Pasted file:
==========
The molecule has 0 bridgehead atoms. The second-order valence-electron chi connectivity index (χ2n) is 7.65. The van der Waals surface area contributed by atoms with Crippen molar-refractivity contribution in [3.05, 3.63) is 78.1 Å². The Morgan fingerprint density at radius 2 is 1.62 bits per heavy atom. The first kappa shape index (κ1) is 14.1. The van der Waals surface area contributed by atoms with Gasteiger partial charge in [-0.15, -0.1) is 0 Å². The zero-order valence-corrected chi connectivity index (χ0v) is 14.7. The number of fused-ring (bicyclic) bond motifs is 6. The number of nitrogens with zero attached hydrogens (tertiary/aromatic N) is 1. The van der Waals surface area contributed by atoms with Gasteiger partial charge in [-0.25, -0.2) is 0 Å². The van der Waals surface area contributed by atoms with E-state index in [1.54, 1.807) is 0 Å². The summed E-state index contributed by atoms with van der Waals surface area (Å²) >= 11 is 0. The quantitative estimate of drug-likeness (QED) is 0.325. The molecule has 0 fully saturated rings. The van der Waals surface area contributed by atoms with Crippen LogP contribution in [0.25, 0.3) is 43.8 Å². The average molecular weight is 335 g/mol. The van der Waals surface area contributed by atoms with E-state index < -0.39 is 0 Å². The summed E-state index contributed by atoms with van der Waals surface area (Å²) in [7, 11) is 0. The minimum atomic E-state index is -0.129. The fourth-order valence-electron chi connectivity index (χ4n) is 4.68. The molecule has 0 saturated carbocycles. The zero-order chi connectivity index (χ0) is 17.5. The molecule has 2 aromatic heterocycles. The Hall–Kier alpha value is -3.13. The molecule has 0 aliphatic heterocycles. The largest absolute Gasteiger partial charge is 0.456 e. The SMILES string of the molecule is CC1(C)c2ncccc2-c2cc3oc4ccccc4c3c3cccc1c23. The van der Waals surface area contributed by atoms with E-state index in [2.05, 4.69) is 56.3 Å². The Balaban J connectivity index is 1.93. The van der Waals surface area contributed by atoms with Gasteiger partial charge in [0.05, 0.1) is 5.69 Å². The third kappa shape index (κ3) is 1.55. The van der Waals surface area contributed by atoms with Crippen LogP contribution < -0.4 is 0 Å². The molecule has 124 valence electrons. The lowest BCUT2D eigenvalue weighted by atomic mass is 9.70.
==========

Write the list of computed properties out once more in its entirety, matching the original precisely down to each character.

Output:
The molecule has 0 bridgehead atoms. The second-order valence-electron chi connectivity index (χ2n) is 7.65. The van der Waals surface area contributed by atoms with Crippen molar-refractivity contribution in [3.05, 3.63) is 78.1 Å². The Morgan fingerprint density at radius 2 is 1.62 bits per heavy atom. The first kappa shape index (κ1) is 14.1. The van der Waals surface area contributed by atoms with Gasteiger partial charge in [-0.15, -0.1) is 0 Å². The zero-order valence-corrected chi connectivity index (χ0v) is 14.7. The number of fused-ring (bicyclic) bond motifs is 6. The number of nitrogens with zero attached hydrogens (tertiary/aromatic N) is 1. The van der Waals surface area contributed by atoms with Gasteiger partial charge in [-0.25, -0.2) is 0 Å². The van der Waals surface area contributed by atoms with E-state index in [1.54, 1.807) is 0 Å². The summed E-state index contributed by atoms with van der Waals surface area (Å²) >= 11 is 0. The quantitative estimate of drug-likeness (QED) is 0.325. The molecule has 0 fully saturated rings. The van der Waals surface area contributed by atoms with Crippen LogP contribution in [0.25, 0.3) is 43.8 Å². The average molecular weight is 335 g/mol. The van der Waals surface area contributed by atoms with E-state index < -0.39 is 0 Å². The summed E-state index contributed by atoms with van der Waals surface area (Å²) in [7, 11) is 0. The minimum atomic E-state index is -0.129. The fourth-order valence-electron chi connectivity index (χ4n) is 4.68. The molecule has 0 saturated carbocycles. The zero-order chi connectivity index (χ0) is 17.5. The molecule has 2 aromatic heterocycles. The Hall–Kier alpha value is -3.13. The molecule has 0 aliphatic heterocycles. The largest absolute Gasteiger partial charge is 0.456 e. The SMILES string of the molecule is CC1(C)c2ncccc2-c2cc3oc4ccccc4c3c3cccc1c23. The van der Waals surface area contributed by atoms with E-state index in [2.05, 4.69) is 56.3 Å². The Balaban J connectivity index is 1.93. The van der Waals surface area contributed by atoms with Gasteiger partial charge in [0.05, 0.1) is 5.69 Å². The third kappa shape index (κ3) is 1.55. The van der Waals surface area contributed by atoms with Crippen LogP contribution < -0.4 is 0 Å². The molecule has 124 valence electrons. The lowest BCUT2D eigenvalue weighted by atomic mass is 9.70.